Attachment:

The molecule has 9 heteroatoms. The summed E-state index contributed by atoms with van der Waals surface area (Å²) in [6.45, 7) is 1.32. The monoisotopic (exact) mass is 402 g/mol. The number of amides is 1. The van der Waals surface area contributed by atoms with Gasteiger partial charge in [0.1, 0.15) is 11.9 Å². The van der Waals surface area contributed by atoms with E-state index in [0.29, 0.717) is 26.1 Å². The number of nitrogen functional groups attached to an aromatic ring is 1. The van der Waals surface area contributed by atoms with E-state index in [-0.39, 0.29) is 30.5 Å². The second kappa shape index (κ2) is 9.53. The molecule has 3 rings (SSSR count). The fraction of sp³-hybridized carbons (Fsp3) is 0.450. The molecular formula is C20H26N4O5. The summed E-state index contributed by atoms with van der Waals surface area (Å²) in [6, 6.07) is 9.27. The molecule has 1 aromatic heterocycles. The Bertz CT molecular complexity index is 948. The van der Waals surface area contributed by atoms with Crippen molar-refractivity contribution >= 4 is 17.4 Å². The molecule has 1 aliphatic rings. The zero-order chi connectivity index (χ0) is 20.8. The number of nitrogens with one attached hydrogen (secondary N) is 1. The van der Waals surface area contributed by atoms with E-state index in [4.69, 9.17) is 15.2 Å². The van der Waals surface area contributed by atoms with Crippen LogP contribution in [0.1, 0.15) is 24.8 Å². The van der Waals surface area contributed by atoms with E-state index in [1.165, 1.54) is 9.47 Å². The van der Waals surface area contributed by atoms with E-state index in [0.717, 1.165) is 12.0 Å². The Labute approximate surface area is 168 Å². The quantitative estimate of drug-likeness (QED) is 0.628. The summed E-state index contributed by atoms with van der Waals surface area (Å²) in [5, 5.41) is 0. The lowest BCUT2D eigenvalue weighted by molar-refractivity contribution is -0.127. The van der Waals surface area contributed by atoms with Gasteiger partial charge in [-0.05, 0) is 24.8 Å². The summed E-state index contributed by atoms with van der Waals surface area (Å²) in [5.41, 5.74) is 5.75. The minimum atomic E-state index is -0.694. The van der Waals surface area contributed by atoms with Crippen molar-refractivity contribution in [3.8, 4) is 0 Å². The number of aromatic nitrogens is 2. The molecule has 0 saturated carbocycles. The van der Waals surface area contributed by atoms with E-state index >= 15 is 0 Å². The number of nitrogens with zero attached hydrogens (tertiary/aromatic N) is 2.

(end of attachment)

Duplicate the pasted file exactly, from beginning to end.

The molecule has 9 heteroatoms. The summed E-state index contributed by atoms with van der Waals surface area (Å²) in [6.45, 7) is 1.32. The monoisotopic (exact) mass is 402 g/mol. The number of amides is 1. The van der Waals surface area contributed by atoms with Gasteiger partial charge in [0.1, 0.15) is 11.9 Å². The van der Waals surface area contributed by atoms with E-state index in [0.29, 0.717) is 26.1 Å². The number of nitrogen functional groups attached to an aromatic ring is 1. The van der Waals surface area contributed by atoms with E-state index in [-0.39, 0.29) is 30.5 Å². The second kappa shape index (κ2) is 9.53. The molecule has 3 rings (SSSR count). The fraction of sp³-hybridized carbons (Fsp3) is 0.450. The molecular formula is C20H26N4O5. The summed E-state index contributed by atoms with van der Waals surface area (Å²) in [6, 6.07) is 9.27. The molecule has 1 aromatic heterocycles. The Bertz CT molecular complexity index is 948. The van der Waals surface area contributed by atoms with Crippen molar-refractivity contribution >= 4 is 17.4 Å². The molecule has 1 aliphatic rings. The zero-order chi connectivity index (χ0) is 20.8. The number of nitrogens with one attached hydrogen (secondary N) is 1. The van der Waals surface area contributed by atoms with E-state index in [4.69, 9.17) is 15.2 Å². The van der Waals surface area contributed by atoms with Crippen LogP contribution in [0.1, 0.15) is 24.8 Å². The van der Waals surface area contributed by atoms with E-state index in [1.165, 1.54) is 9.47 Å². The van der Waals surface area contributed by atoms with E-state index in [0.717, 1.165) is 12.0 Å². The Labute approximate surface area is 168 Å². The quantitative estimate of drug-likeness (QED) is 0.628. The summed E-state index contributed by atoms with van der Waals surface area (Å²) in [5, 5.41) is 0. The lowest BCUT2D eigenvalue weighted by molar-refractivity contribution is -0.127. The van der Waals surface area contributed by atoms with Gasteiger partial charge in [-0.05, 0) is 24.8 Å². The summed E-state index contributed by atoms with van der Waals surface area (Å²) in [5.41, 5.74) is 5.75. The minimum atomic E-state index is -0.694. The van der Waals surface area contributed by atoms with Crippen molar-refractivity contribution in [3.8, 4) is 0 Å². The number of aromatic nitrogens is 2. The molecule has 0 saturated carbocycles. The van der Waals surface area contributed by atoms with E-state index >= 15 is 0 Å². The number of nitrogens with zero attached hydrogens (tertiary/aromatic N) is 2.